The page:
James Gilmour, a missionary to Mongolia, was once asked to treat some wounded soldiers. Although he was not a doctor, he did have some knowledge of first aid, so he felt he could not refuse the request. He dressed the wounds of two of the men, but a third had a badly broken thigh bone. The missionary had no idea what to do for such an injury. Kneeling beside the man, he asked the Lord for help. He didn&rs;t know how God would answer his prayers, but he was confident that his need would be supplied. He couldn&rs;t find any books on physiology in the primitive hospital, and no doctor arrived. To complicate matters, a crowd of beggars came to him asking for money. He was deeply concerned about his patient, yet his heart went out to those ragged paupers.
Hurriedly he gave them a small gift, plus a few kind words of spiritual admonition. A moment later he stared in amazement at one weary beggar who had remained behind. The half-starved fellow was little more than a living skeleton. The missionary suddenly realized that the Lord had brought him a walking lesson in anatomy! He asked the elderly man if he might examine him. After carefully tracing the femur bone with his fingers to learn how to treat the soldier&rs;s broken leg, he returned to the patient and was able to set the fracture.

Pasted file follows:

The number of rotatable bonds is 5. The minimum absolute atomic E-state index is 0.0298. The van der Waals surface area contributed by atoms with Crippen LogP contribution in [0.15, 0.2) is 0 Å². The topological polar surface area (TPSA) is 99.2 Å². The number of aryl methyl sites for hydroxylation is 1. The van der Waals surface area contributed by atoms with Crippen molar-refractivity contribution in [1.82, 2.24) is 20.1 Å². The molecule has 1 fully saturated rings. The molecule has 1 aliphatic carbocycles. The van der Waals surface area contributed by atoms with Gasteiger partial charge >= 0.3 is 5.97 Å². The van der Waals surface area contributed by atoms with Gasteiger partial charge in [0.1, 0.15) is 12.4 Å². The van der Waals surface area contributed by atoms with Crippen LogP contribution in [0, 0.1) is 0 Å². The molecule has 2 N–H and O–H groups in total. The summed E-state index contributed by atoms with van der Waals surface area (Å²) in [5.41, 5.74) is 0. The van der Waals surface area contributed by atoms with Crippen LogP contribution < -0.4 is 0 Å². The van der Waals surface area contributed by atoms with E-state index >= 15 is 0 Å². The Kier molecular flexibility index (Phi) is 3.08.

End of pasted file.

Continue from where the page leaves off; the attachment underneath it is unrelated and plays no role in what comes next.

Years afterward, Gilmour often related how God had provided him with a strange yet sufficient response to his earnest prayer. When we raise our petitions, we too can be certain that the Lord will help us&md;even though the answer comes by way of those who &ld;have no power.&rd;